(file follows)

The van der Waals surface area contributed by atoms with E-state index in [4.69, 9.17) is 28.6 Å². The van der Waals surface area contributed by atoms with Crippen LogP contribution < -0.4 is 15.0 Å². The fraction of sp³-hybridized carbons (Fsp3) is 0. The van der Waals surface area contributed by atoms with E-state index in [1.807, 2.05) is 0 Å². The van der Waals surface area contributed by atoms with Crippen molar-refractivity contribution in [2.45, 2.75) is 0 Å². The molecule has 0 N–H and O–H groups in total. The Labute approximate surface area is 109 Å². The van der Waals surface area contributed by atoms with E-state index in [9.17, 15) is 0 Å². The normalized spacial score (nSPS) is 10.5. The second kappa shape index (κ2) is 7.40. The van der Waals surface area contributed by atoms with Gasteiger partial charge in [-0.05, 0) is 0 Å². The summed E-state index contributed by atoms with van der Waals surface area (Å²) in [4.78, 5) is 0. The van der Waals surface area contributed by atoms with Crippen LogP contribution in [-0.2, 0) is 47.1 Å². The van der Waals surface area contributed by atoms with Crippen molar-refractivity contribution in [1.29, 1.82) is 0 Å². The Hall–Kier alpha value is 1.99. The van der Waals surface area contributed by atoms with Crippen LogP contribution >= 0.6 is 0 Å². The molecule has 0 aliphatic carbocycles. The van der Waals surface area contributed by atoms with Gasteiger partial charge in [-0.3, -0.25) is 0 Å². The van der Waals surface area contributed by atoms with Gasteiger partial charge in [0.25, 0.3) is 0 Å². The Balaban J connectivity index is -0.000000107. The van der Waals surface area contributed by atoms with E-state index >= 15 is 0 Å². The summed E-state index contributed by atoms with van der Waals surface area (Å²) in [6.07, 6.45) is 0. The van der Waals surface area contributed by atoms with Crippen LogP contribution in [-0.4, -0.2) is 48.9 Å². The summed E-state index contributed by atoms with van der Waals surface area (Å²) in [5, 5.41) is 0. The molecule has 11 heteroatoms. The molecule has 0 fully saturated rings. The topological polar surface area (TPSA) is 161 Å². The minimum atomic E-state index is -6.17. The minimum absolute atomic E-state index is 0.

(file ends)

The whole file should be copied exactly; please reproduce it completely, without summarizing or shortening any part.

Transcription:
The van der Waals surface area contributed by atoms with E-state index in [4.69, 9.17) is 28.6 Å². The van der Waals surface area contributed by atoms with Crippen LogP contribution < -0.4 is 15.0 Å². The fraction of sp³-hybridized carbons (Fsp3) is 0. The van der Waals surface area contributed by atoms with E-state index in [1.807, 2.05) is 0 Å². The van der Waals surface area contributed by atoms with Crippen molar-refractivity contribution in [2.45, 2.75) is 0 Å². The molecule has 0 N–H and O–H groups in total. The Labute approximate surface area is 109 Å². The van der Waals surface area contributed by atoms with E-state index in [9.17, 15) is 0 Å². The normalized spacial score (nSPS) is 10.5. The second kappa shape index (κ2) is 7.40. The van der Waals surface area contributed by atoms with Gasteiger partial charge in [-0.05, 0) is 0 Å². The summed E-state index contributed by atoms with van der Waals surface area (Å²) in [4.78, 5) is 0. The van der Waals surface area contributed by atoms with Crippen LogP contribution in [-0.2, 0) is 47.1 Å². The van der Waals surface area contributed by atoms with Crippen molar-refractivity contribution in [1.29, 1.82) is 0 Å². The Hall–Kier alpha value is 1.99. The van der Waals surface area contributed by atoms with Crippen LogP contribution >= 0.6 is 0 Å². The molecule has 0 aliphatic carbocycles. The van der Waals surface area contributed by atoms with Gasteiger partial charge in [-0.3, -0.25) is 0 Å². The van der Waals surface area contributed by atoms with Gasteiger partial charge in [0.25, 0.3) is 0 Å². The Balaban J connectivity index is -0.000000107. The van der Waals surface area contributed by atoms with E-state index >= 15 is 0 Å². The summed E-state index contributed by atoms with van der Waals surface area (Å²) in [6.07, 6.45) is 0. The van der Waals surface area contributed by atoms with Crippen LogP contribution in [-0.4, -0.2) is 48.9 Å². The summed E-state index contributed by atoms with van der Waals surface area (Å²) in [5, 5.41) is 0. The molecule has 11 heteroatoms. The molecule has 0 fully saturated rings. The topological polar surface area (TPSA) is 161 Å². The minimum atomic E-state index is -6.17. The minimum absolute atomic E-state index is 0.